Is there a high demand for plumbers?
Yes, skilled trades, including plumbing, are in high demand in many areas due to a shortage of trained professionals and the essential nature of the work.
Can I start my own plumbing business once trained?
Yes, after gaining experience and understanding the ins and outs of the industry, many plumbers start their own businesses. It’s essential to understand both the trade and business aspects.
How does plumbing technology change, and how can I stay updated?
Like all industries, plumbing sees technological advancements, from new tools to eco-friendly systems. Joining a professional organisation and attending workshops can help you stay updated.
What’s the difference between a journeyman plumber and a master plumber?
A journeyman plumber has completed their apprenticeship but typically works under the supervision of a master plumber. A master plumber has more experience and has often passed a state-sanctioned test, allowing them to take on apprentices and pull permits for plumbing work.
Is there a community or association for plumbers?
Yes, there are several national and local organisations for plumbers. These associations offer networking opportunities, training programs, and industry updates to their members.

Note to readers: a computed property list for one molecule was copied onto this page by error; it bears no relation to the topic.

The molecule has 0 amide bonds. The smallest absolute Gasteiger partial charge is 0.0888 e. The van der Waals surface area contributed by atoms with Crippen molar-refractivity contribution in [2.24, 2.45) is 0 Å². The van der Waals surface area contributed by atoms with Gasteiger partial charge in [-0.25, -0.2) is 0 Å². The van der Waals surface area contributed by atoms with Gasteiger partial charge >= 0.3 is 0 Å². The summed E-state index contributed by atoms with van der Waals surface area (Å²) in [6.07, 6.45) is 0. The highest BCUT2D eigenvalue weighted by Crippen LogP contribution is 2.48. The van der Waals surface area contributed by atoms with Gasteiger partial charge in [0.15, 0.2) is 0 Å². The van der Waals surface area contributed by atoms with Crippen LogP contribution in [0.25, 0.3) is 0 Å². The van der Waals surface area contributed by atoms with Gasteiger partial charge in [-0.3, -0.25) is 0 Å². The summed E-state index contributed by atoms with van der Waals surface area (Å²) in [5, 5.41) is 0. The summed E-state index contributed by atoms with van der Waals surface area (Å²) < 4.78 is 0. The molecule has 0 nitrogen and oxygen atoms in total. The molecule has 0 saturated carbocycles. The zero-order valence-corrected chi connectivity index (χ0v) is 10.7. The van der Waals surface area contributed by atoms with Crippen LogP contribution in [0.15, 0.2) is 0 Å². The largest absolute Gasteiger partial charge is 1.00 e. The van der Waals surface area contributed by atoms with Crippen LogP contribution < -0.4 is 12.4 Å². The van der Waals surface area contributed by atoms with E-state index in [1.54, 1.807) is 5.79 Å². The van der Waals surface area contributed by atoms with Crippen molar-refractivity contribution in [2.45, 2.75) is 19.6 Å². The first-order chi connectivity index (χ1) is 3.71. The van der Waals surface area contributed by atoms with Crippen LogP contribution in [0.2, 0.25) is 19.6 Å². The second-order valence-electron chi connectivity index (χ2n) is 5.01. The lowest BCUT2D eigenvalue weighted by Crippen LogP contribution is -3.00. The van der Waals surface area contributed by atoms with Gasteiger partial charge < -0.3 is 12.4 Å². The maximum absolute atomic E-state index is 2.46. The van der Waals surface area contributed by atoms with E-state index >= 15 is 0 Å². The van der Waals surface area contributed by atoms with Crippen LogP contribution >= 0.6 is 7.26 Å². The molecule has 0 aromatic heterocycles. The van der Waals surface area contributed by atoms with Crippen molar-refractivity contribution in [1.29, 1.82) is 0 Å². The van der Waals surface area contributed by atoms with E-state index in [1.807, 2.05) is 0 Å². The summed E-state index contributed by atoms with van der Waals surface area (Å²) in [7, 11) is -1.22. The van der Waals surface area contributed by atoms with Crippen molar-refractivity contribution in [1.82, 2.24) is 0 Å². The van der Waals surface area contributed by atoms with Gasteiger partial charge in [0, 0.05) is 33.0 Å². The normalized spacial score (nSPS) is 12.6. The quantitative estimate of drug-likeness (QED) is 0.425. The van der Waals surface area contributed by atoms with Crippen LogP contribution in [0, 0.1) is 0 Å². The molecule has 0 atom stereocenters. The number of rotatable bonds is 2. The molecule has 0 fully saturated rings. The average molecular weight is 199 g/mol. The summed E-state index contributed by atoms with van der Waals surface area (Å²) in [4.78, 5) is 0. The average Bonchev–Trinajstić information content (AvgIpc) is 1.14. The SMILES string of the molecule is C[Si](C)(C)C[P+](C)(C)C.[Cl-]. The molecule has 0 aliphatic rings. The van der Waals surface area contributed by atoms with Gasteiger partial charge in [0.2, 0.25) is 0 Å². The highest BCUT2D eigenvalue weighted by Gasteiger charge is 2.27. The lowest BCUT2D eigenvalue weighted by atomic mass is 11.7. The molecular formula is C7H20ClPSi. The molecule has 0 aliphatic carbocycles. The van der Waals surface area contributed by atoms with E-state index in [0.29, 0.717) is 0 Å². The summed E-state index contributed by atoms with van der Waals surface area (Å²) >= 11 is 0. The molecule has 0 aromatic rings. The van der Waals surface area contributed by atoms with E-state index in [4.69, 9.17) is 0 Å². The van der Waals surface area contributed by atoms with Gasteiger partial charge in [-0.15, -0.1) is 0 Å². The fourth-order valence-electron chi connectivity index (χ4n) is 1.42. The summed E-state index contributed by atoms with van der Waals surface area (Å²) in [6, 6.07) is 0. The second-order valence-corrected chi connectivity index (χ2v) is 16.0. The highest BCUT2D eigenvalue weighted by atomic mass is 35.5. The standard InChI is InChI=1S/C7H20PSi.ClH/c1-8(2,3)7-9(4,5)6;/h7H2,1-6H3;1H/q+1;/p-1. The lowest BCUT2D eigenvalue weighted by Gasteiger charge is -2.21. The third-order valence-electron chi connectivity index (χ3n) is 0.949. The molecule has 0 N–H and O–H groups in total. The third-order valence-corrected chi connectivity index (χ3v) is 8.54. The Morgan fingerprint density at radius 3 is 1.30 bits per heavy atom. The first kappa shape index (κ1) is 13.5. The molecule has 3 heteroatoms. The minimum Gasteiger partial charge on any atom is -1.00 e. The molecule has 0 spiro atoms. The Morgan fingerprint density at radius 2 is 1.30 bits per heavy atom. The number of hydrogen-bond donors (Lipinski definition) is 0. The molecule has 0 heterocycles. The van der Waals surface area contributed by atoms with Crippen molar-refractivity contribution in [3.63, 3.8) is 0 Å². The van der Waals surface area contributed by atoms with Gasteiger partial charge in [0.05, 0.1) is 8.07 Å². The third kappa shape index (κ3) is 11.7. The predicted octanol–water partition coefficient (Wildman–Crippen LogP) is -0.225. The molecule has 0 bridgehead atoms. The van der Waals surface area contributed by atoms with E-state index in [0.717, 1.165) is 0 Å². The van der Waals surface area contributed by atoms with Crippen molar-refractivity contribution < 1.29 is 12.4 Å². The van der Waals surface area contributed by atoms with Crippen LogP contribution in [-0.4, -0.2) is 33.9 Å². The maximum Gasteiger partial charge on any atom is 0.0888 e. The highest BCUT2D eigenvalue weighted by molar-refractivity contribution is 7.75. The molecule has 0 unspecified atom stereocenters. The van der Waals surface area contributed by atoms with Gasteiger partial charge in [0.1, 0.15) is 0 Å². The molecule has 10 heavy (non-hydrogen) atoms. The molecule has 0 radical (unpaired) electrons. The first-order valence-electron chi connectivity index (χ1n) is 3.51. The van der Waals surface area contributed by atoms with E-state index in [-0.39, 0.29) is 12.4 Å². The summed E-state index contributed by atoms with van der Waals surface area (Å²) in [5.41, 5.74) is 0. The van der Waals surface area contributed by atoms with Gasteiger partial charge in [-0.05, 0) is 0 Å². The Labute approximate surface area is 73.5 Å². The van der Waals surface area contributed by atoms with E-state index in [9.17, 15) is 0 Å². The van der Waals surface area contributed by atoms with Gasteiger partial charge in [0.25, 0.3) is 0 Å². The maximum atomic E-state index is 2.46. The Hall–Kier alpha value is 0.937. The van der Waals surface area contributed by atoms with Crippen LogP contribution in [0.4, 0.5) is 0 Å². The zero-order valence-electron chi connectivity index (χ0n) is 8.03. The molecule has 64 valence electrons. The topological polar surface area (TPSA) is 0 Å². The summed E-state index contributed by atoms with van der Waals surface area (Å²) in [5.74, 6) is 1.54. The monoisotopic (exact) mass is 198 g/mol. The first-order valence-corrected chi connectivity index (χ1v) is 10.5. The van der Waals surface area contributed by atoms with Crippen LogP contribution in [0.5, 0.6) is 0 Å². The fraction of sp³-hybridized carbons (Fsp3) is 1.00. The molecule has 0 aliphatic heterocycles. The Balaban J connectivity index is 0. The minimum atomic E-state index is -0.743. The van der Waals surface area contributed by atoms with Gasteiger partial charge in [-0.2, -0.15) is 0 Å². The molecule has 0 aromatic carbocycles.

Lee Pearce is not just a master plumber; he’s a veritable Plumbing Wizard. With over 30 years of experience in the trenches of pipes and drains, Lee has become the go-to sage for DIY plumbing, saving homeowners thousands in potential call-out charges. As the founder of Plumbing Wizard, he’s dedicated to demystifying the complexities of home plumbing, offering easy-to-follow advice that stands the test of time and pressure. His online blog is a treasure trove of tips, tricks, and tutorials that empower everyday individuals to take charge of their home’s plumbing health. Lee’s practical wisdom is not just about fixing leaks; it’s about imparting confidence and self-reliance. When he’s not writing or elbow-deep in a plumbing project, Lee is passionate about educating the next generation of DIYers, ensuring that practical skills are passed down and preserved.